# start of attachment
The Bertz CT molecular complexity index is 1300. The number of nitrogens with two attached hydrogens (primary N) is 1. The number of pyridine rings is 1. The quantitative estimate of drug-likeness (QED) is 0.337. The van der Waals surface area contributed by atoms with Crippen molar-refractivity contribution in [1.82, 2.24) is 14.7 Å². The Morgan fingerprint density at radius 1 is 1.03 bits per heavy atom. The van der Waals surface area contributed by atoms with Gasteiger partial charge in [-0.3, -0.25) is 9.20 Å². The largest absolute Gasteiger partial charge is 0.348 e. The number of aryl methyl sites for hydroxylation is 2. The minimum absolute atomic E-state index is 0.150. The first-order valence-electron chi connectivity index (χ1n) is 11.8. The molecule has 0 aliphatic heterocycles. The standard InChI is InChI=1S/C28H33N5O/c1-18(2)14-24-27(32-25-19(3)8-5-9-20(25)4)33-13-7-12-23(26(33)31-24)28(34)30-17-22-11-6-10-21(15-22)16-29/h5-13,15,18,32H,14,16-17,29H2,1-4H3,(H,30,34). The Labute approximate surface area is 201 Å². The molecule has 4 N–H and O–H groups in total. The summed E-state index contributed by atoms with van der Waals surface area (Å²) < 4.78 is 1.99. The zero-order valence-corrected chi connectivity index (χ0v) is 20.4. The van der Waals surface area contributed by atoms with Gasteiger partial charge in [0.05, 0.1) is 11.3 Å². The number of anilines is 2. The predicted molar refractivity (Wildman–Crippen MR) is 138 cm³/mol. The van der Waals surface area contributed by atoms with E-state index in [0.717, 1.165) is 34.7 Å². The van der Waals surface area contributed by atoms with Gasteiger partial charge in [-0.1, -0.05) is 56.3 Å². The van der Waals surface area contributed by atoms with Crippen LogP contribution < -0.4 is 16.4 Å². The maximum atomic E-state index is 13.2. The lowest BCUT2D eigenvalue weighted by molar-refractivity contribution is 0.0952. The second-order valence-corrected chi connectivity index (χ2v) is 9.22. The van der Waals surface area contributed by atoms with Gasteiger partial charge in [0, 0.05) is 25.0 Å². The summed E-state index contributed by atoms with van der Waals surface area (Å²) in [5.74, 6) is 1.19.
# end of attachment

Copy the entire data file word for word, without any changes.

The Bertz CT molecular complexity index is 1300. The number of nitrogens with two attached hydrogens (primary N) is 1. The number of pyridine rings is 1. The quantitative estimate of drug-likeness (QED) is 0.337. The van der Waals surface area contributed by atoms with Crippen molar-refractivity contribution in [1.82, 2.24) is 14.7 Å². The Morgan fingerprint density at radius 1 is 1.03 bits per heavy atom. The van der Waals surface area contributed by atoms with Gasteiger partial charge in [-0.3, -0.25) is 9.20 Å². The largest absolute Gasteiger partial charge is 0.348 e. The number of aryl methyl sites for hydroxylation is 2. The minimum absolute atomic E-state index is 0.150. The first-order valence-electron chi connectivity index (χ1n) is 11.8. The molecule has 0 aliphatic heterocycles. The standard InChI is InChI=1S/C28H33N5O/c1-18(2)14-24-27(32-25-19(3)8-5-9-20(25)4)33-13-7-12-23(26(33)31-24)28(34)30-17-22-11-6-10-21(15-22)16-29/h5-13,15,18,32H,14,16-17,29H2,1-4H3,(H,30,34). The Labute approximate surface area is 201 Å². The molecule has 4 N–H and O–H groups in total. The summed E-state index contributed by atoms with van der Waals surface area (Å²) < 4.78 is 1.99. The zero-order valence-corrected chi connectivity index (χ0v) is 20.4. The van der Waals surface area contributed by atoms with Gasteiger partial charge in [0.05, 0.1) is 11.3 Å². The number of anilines is 2. The predicted molar refractivity (Wildman–Crippen MR) is 138 cm³/mol. The van der Waals surface area contributed by atoms with E-state index in [0.717, 1.165) is 34.7 Å². The van der Waals surface area contributed by atoms with Gasteiger partial charge in [-0.1, -0.05) is 56.3 Å². The van der Waals surface area contributed by atoms with Crippen LogP contribution < -0.4 is 16.4 Å². The maximum atomic E-state index is 13.2. The lowest BCUT2D eigenvalue weighted by molar-refractivity contribution is 0.0952. The second-order valence-corrected chi connectivity index (χ2v) is 9.22. The van der Waals surface area contributed by atoms with Gasteiger partial charge in [0, 0.05) is 25.0 Å². The summed E-state index contributed by atoms with van der Waals surface area (Å²) in [5.74, 6) is 1.19.